A story like “Ruth,” however, is predictive of Vonnegut’s great future. His particular vision of human life — it’s vulnerable, it’s precarious, it’s pained, and fate is likely to slap us hard at any moment — is already falling into place, as is that wry tone, which mingles wit and resignation with an unashamed moral gaze. Vonnegut was interested in simple yet profound investigations of right and wrong, even when seeking to peddle middlebrow magazine hackery.
The “slicks” began to fold in the late 1950s and Vonnegut gave up writing so many short stories. Ever resourceful, he turned to paperback originals, and the burgeoning science fiction market. Really, though, he was always closer to Mark Twain and Frank Capra than Isaac Asimov. Critics tend to regard Vonnegut as an improvisatory writer, like a great jazz soloist, but these early works show how he had already assimilated the rules of craft he would later smash with such glee.
“While Mortals Sleep,” the title story here, centers upon a newspaperman, a hardboiled city editor, grappling with the corny, commercialized realities of a Midwestern Christmas. This character’s name is Fred Hackleman, a typical Vonnegut formulation — enough like life, but with an almost surreal tweak. “As nearly as I could tell, he and the Spirit of Christmas had as little in common as a farm cat and the Audubon Society,” the narrator says of Hackleman. “And he was like a farm cat in a lot of ways. He was solitary, deceptively complacent and lazy, and quick with the sharp claws of his authority and wit.”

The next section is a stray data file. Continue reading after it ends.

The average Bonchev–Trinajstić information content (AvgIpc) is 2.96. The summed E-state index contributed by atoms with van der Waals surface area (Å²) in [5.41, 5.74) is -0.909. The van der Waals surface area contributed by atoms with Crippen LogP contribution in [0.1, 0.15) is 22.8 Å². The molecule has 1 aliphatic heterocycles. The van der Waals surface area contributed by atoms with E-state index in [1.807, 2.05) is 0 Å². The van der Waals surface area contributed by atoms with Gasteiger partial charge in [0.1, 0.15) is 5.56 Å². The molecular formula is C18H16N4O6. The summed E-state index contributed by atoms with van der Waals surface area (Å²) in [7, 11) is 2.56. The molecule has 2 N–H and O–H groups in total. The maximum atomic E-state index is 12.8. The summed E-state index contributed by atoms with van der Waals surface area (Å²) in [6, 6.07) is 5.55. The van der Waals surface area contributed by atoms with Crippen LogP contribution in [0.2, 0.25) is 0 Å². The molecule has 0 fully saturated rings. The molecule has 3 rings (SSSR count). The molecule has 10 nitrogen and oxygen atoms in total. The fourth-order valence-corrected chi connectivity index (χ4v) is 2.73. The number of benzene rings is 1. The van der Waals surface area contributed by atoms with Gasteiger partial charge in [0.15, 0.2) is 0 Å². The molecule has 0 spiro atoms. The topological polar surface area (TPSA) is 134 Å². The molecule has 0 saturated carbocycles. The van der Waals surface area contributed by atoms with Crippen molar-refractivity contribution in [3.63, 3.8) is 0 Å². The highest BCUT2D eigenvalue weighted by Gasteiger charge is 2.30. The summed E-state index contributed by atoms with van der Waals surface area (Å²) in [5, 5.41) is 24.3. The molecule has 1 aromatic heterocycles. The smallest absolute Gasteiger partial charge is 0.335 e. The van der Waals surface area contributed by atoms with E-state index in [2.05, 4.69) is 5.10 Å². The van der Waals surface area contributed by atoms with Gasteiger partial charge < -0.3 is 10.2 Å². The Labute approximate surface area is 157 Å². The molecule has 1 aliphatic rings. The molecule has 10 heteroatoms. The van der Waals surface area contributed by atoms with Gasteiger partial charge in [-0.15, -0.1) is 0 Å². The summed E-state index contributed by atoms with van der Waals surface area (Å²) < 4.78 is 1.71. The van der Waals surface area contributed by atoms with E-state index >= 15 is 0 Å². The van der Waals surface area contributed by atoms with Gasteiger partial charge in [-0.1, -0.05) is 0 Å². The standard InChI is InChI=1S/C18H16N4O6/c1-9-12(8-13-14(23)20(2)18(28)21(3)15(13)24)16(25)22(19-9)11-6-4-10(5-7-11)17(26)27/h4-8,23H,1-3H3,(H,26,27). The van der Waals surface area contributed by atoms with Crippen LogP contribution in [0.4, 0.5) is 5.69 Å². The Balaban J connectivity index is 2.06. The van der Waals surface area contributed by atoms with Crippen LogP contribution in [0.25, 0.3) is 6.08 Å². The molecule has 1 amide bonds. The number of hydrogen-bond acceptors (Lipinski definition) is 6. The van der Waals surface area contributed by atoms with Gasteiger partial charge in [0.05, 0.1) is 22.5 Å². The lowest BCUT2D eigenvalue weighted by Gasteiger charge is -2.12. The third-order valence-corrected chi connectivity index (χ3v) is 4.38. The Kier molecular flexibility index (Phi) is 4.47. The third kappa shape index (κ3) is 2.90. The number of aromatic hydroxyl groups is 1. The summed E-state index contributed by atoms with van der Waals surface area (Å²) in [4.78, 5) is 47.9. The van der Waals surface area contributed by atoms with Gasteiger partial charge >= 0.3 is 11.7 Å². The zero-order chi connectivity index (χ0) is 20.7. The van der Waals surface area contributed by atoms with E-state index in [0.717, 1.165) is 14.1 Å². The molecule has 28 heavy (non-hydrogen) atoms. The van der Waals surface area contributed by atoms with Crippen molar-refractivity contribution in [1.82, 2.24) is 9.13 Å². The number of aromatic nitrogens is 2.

That’s great, and Vonnegut worked hard to make it look so easy. These taut, concise stories show us the roots of a great Rube Goldberg literary career.
Rayner writes the Paperback Writers column at https://www.latimes.com/books. His most recent book is “A Bright and Guilty Place.”